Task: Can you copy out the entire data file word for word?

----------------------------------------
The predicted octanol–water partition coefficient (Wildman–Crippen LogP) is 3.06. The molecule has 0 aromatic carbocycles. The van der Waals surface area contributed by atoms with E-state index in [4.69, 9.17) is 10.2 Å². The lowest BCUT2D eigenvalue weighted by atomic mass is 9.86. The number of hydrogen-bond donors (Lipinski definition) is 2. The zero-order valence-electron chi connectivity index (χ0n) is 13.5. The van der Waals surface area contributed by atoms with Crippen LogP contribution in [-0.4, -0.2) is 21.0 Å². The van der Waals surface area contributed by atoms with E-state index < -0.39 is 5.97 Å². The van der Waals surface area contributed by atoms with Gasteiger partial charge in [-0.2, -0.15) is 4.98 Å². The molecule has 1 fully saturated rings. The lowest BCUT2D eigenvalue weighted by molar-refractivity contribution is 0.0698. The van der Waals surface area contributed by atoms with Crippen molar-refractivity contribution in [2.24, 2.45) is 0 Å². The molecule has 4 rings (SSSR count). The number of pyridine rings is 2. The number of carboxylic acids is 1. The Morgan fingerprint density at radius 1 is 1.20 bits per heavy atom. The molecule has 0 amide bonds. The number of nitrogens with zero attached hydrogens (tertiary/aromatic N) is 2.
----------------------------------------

The predicted octanol–water partition coefficient (Wildman–Crippen LogP) is 3.06. The molecule has 0 aromatic carbocycles. The van der Waals surface area contributed by atoms with E-state index in [4.69, 9.17) is 10.2 Å². The lowest BCUT2D eigenvalue weighted by atomic mass is 9.86. The number of hydrogen-bond donors (Lipinski definition) is 2. The zero-order valence-electron chi connectivity index (χ0n) is 13.5. The van der Waals surface area contributed by atoms with Crippen LogP contribution in [-0.4, -0.2) is 21.0 Å². The van der Waals surface area contributed by atoms with E-state index < -0.39 is 5.97 Å². The van der Waals surface area contributed by atoms with Gasteiger partial charge in [-0.2, -0.15) is 4.98 Å². The molecule has 1 fully saturated rings. The lowest BCUT2D eigenvalue weighted by molar-refractivity contribution is 0.0698. The van der Waals surface area contributed by atoms with Crippen molar-refractivity contribution in [2.24, 2.45) is 0 Å². The molecule has 4 rings (SSSR count). The number of pyridine rings is 2. The number of carboxylic acids is 1. The Morgan fingerprint density at radius 1 is 1.20 bits per heavy atom. The molecule has 0 amide bonds. The number of nitrogens with zero attached hydrogens (tertiary/aromatic N) is 2.